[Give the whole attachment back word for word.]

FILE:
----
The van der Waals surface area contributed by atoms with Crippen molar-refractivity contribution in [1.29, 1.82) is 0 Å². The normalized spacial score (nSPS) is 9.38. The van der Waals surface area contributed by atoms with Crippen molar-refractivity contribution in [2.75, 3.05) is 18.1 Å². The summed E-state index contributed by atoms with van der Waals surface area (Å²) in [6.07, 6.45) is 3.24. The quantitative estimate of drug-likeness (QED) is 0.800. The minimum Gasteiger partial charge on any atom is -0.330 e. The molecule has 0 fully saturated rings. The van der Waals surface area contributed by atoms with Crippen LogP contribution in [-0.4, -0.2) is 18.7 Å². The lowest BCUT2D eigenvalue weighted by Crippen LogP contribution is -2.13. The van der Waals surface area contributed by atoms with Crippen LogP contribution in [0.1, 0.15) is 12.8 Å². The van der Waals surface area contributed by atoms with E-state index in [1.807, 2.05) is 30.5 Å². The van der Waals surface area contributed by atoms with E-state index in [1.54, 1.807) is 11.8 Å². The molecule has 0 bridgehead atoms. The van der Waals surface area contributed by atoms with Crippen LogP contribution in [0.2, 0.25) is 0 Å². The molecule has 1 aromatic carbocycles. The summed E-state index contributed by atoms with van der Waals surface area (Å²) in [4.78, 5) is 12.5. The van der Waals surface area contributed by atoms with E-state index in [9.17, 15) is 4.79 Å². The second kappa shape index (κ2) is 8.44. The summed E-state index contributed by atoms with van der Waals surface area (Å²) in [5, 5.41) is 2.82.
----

The van der Waals surface area contributed by atoms with Crippen molar-refractivity contribution in [1.29, 1.82) is 0 Å². The normalized spacial score (nSPS) is 9.38. The van der Waals surface area contributed by atoms with Crippen molar-refractivity contribution in [2.75, 3.05) is 18.1 Å². The summed E-state index contributed by atoms with van der Waals surface area (Å²) in [6.07, 6.45) is 3.24. The quantitative estimate of drug-likeness (QED) is 0.800. The minimum Gasteiger partial charge on any atom is -0.330 e. The molecule has 0 fully saturated rings. The van der Waals surface area contributed by atoms with Crippen LogP contribution in [-0.4, -0.2) is 18.7 Å². The lowest BCUT2D eigenvalue weighted by Crippen LogP contribution is -2.13. The van der Waals surface area contributed by atoms with Crippen LogP contribution in [0.1, 0.15) is 12.8 Å². The van der Waals surface area contributed by atoms with E-state index in [1.807, 2.05) is 30.5 Å². The van der Waals surface area contributed by atoms with E-state index in [1.54, 1.807) is 11.8 Å². The molecule has 0 bridgehead atoms. The van der Waals surface area contributed by atoms with Crippen LogP contribution in [0.2, 0.25) is 0 Å². The molecule has 1 aromatic carbocycles. The summed E-state index contributed by atoms with van der Waals surface area (Å²) in [4.78, 5) is 12.5. The van der Waals surface area contributed by atoms with E-state index in [9.17, 15) is 4.79 Å². The second kappa shape index (κ2) is 8.44. The summed E-state index contributed by atoms with van der Waals surface area (Å²) in [5, 5.41) is 2.82.